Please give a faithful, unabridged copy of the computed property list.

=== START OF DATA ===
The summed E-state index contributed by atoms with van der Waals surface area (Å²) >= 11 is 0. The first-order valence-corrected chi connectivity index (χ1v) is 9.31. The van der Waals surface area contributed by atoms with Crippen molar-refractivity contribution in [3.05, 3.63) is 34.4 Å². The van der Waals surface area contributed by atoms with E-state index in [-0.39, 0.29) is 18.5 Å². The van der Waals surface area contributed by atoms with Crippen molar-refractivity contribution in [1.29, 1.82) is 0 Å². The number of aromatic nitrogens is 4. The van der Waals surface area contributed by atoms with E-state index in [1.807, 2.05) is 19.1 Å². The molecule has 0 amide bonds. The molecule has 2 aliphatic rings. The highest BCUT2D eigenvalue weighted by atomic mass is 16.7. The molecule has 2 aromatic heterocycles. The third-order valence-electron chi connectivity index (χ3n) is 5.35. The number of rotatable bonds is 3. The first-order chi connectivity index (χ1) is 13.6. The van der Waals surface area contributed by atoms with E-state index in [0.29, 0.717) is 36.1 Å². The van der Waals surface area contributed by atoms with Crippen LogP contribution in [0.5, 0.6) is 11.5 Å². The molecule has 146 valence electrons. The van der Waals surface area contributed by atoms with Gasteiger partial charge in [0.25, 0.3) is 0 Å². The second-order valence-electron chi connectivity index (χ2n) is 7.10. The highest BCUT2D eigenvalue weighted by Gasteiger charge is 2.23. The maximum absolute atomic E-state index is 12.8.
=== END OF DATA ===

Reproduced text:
The summed E-state index contributed by atoms with van der Waals surface area (Å²) >= 11 is 0. The first-order valence-corrected chi connectivity index (χ1v) is 9.31. The van der Waals surface area contributed by atoms with Crippen molar-refractivity contribution in [3.05, 3.63) is 34.4 Å². The van der Waals surface area contributed by atoms with E-state index in [-0.39, 0.29) is 18.5 Å². The van der Waals surface area contributed by atoms with Crippen molar-refractivity contribution in [1.29, 1.82) is 0 Å². The number of aromatic nitrogens is 4. The van der Waals surface area contributed by atoms with E-state index in [1.807, 2.05) is 19.1 Å². The molecule has 0 amide bonds. The molecule has 2 aliphatic rings. The highest BCUT2D eigenvalue weighted by atomic mass is 16.7. The molecule has 2 aromatic heterocycles. The third-order valence-electron chi connectivity index (χ3n) is 5.35. The number of rotatable bonds is 3. The first-order chi connectivity index (χ1) is 13.6. The van der Waals surface area contributed by atoms with E-state index in [0.29, 0.717) is 36.1 Å². The van der Waals surface area contributed by atoms with Crippen LogP contribution in [0.5, 0.6) is 11.5 Å². The molecule has 146 valence electrons. The van der Waals surface area contributed by atoms with Gasteiger partial charge in [0.25, 0.3) is 0 Å². The second-order valence-electron chi connectivity index (χ2n) is 7.10. The highest BCUT2D eigenvalue weighted by Gasteiger charge is 2.23. The maximum absolute atomic E-state index is 12.8.